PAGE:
3. Wylie C. Ray and Barrett Louis, C., “Advanced Engineering Mathematics”, Sixth Edition, McGraw-Hill, Inc., New York, 1995.

REFERENCES
1. Andrews, L.A., and Shivamoggi B.K., “Integral Transforms for Engineers and Applied Mathematicians,” Macmillen , New York ,1988.
2. Narayanan, S., Manicavachagom Pillay, T.K. and Ramaniah, G., “Advanced Mathematics for Engineering Students”, Volumes II and III, S. Viswanathan (Printers and Publishers) Pvt. Ltd. Chennai, 2002.
3. Churchill, R.V. and Brown, J.W., “Fourier Series and Boundary Value Problems”, Fourth Edition, McGraw-Hill Book Co., Singapore, 1987.

CY1201 ENVIRONMENTAL SCIENCE AND ENGINEERING 3 0 0 100
AIM
The aim of this course is to create awareness in every engineering graduate about the importance of environment, the effect of technology on the environment and ecological balance and make him/her sensitive to the environment problems in every professional endeavor that he/she participates.
OBJECTIVE
At the end of this course the student is expected to understand what constitutes the environment, what are precious resources in the environment, how to conserve these resources, what is the role of a human being in maintaining a clean environment and useful environment for the future generations and how to maintain ecological balance and preserve bio-diversity.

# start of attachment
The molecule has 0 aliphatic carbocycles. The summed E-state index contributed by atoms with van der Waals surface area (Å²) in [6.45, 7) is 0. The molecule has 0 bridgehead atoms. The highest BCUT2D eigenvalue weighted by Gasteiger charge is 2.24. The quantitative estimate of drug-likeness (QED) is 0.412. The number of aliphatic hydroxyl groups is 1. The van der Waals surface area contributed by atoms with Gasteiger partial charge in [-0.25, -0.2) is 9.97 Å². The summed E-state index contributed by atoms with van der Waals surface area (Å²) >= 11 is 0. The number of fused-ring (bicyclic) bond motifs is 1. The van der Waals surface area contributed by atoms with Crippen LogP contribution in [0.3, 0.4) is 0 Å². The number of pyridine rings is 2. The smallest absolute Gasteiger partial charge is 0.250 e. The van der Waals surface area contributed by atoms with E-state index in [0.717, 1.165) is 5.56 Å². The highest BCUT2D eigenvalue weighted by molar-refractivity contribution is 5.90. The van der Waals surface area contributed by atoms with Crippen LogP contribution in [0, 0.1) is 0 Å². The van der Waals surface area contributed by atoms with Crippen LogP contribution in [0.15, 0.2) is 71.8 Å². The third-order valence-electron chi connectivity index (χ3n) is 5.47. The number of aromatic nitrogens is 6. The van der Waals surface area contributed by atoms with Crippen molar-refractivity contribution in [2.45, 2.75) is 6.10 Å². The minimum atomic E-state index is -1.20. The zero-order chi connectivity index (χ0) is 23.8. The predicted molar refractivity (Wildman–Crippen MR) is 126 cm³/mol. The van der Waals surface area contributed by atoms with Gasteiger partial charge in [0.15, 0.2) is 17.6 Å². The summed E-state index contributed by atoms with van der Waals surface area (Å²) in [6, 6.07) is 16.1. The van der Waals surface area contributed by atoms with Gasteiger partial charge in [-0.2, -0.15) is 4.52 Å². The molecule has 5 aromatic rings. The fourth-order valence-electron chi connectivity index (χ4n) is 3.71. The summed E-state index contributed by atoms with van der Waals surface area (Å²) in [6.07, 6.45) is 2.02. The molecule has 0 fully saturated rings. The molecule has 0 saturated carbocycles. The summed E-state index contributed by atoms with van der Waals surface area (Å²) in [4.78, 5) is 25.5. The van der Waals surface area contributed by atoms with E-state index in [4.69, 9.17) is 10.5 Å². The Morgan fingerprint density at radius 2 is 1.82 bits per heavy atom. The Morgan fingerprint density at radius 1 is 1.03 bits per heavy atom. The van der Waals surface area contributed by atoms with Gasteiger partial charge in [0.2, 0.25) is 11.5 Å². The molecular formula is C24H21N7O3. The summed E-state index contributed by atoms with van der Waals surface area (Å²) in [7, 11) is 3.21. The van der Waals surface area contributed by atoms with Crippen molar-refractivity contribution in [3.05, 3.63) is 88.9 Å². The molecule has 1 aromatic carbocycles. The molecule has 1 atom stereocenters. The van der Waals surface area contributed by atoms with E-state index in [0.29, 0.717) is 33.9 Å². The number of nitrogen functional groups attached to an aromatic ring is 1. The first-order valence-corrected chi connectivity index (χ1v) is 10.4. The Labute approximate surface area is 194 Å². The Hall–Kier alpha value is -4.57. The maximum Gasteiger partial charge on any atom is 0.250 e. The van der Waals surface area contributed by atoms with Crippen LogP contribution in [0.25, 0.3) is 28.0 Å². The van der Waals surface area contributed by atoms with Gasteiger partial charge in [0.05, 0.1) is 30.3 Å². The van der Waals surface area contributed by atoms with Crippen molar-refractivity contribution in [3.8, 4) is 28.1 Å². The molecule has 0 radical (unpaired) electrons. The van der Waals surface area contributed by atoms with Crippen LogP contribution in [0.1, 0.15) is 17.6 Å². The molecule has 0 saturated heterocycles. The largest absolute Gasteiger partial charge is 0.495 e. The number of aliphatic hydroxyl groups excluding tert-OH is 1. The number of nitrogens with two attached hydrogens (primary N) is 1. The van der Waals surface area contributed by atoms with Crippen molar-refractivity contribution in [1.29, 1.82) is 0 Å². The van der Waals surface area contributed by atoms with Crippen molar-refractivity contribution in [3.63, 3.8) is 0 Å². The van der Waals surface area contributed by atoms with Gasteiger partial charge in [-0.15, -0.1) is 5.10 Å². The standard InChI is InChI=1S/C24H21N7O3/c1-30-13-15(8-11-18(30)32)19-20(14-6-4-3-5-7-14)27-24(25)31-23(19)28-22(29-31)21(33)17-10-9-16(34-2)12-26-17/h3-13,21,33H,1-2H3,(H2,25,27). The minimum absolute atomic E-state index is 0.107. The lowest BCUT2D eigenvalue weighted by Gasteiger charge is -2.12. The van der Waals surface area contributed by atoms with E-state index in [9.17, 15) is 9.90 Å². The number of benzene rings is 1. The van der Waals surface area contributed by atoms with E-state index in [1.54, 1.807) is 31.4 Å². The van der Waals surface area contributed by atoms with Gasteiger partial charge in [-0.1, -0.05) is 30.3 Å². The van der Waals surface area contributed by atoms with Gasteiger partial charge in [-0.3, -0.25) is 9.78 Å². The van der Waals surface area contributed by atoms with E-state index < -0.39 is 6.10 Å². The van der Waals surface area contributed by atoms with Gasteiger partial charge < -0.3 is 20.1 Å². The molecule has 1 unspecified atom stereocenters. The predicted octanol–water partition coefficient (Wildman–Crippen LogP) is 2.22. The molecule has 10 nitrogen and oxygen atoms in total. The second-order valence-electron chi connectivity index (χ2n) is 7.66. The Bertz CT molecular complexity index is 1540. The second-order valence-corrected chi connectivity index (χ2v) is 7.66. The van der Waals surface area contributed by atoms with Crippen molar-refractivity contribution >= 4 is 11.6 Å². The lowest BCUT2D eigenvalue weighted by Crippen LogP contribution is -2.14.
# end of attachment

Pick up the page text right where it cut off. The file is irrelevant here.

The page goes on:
UNIT I INTRODUCTION TO ENVIRONMENTAL STUDIES AND NATURAL RESOURCES 10
Definition, scope and importance – Need for public awareness – Forest resources: Use and over-exploitation, deforestation, case studies. Timber extraction, mining, dams and their effects on forests and tribal people – Water resources: Use and over-utilization of surface and ground water, floods, drought, conflicts over water, dams-benefits and problems – Mineral resources: Use and exploitation, environmental effects of extracting and using mineral resources, case studies – Food resources: World food problems, changes caused by agriculture and overgrazing, effects of modern agriculture, fertilizer-pesticide problems, water logging, salinity, case studies – Energy resources: Growing energy needs, renewable and non renewable energy sources, use of alternate energy sources. case studies – Land resources: Land as a resource, land degradation, man induced landslides, soil erosion and desertification – Role of an individual in conservation of natural resources – Equitable use of resources for sustainable lifestyles.
Field study of local area to document environmental assets – river / forest / grassland / hill / mountain.
UNIT II ECOSYSTEMS AND BIODIVERSITY 14